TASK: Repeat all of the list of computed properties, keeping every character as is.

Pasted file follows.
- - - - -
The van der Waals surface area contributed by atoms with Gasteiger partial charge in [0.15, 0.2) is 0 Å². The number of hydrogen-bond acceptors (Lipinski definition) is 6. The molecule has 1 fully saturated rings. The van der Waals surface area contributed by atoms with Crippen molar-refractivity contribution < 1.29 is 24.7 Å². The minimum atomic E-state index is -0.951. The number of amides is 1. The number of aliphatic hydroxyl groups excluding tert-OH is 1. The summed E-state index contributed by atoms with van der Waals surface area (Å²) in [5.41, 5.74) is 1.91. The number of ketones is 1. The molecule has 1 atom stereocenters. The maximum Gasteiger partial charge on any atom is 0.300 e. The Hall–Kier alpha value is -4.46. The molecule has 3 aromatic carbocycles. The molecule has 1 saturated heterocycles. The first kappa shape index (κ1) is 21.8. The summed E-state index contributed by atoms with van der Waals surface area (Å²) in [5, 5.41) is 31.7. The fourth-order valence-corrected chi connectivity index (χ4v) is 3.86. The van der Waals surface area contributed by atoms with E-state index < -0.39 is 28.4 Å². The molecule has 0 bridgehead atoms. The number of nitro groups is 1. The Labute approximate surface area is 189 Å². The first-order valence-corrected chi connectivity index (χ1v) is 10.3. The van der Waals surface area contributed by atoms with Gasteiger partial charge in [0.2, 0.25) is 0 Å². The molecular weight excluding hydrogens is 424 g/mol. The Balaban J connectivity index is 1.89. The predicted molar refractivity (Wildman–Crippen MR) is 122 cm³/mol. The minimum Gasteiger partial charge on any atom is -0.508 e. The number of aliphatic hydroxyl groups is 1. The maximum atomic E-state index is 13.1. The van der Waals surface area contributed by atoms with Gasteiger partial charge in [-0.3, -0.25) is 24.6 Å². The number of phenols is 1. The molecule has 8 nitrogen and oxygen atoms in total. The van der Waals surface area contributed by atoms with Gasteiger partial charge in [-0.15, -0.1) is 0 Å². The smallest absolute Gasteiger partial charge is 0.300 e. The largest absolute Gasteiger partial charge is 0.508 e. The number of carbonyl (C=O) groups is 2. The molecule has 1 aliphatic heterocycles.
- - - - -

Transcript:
The van der Waals surface area contributed by atoms with Gasteiger partial charge in [0.15, 0.2) is 0 Å². The number of hydrogen-bond acceptors (Lipinski definition) is 6. The molecule has 1 fully saturated rings. The van der Waals surface area contributed by atoms with Crippen molar-refractivity contribution < 1.29 is 24.7 Å². The minimum atomic E-state index is -0.951. The number of amides is 1. The number of aliphatic hydroxyl groups excluding tert-OH is 1. The summed E-state index contributed by atoms with van der Waals surface area (Å²) in [5.41, 5.74) is 1.91. The number of ketones is 1. The molecule has 1 atom stereocenters. The maximum Gasteiger partial charge on any atom is 0.300 e. The Hall–Kier alpha value is -4.46. The molecule has 3 aromatic carbocycles. The molecule has 1 saturated heterocycles. The first kappa shape index (κ1) is 21.8. The summed E-state index contributed by atoms with van der Waals surface area (Å²) in [5, 5.41) is 31.7. The fourth-order valence-corrected chi connectivity index (χ4v) is 3.86. The van der Waals surface area contributed by atoms with E-state index < -0.39 is 28.4 Å². The molecule has 0 bridgehead atoms. The number of nitro groups is 1. The Labute approximate surface area is 189 Å². The first-order valence-corrected chi connectivity index (χ1v) is 10.3. The van der Waals surface area contributed by atoms with Gasteiger partial charge in [0.2, 0.25) is 0 Å². The molecular weight excluding hydrogens is 424 g/mol. The Balaban J connectivity index is 1.89. The predicted molar refractivity (Wildman–Crippen MR) is 122 cm³/mol. The minimum Gasteiger partial charge on any atom is -0.508 e. The number of aliphatic hydroxyl groups is 1. The maximum atomic E-state index is 13.1. The van der Waals surface area contributed by atoms with Gasteiger partial charge in [-0.3, -0.25) is 24.6 Å². The number of phenols is 1. The molecule has 8 nitrogen and oxygen atoms in total. The van der Waals surface area contributed by atoms with Gasteiger partial charge in [-0.15, -0.1) is 0 Å². The smallest absolute Gasteiger partial charge is 0.300 e. The largest absolute Gasteiger partial charge is 0.508 e. The number of carbonyl (C=O) groups is 2. The molecule has 1 aliphatic heterocycles.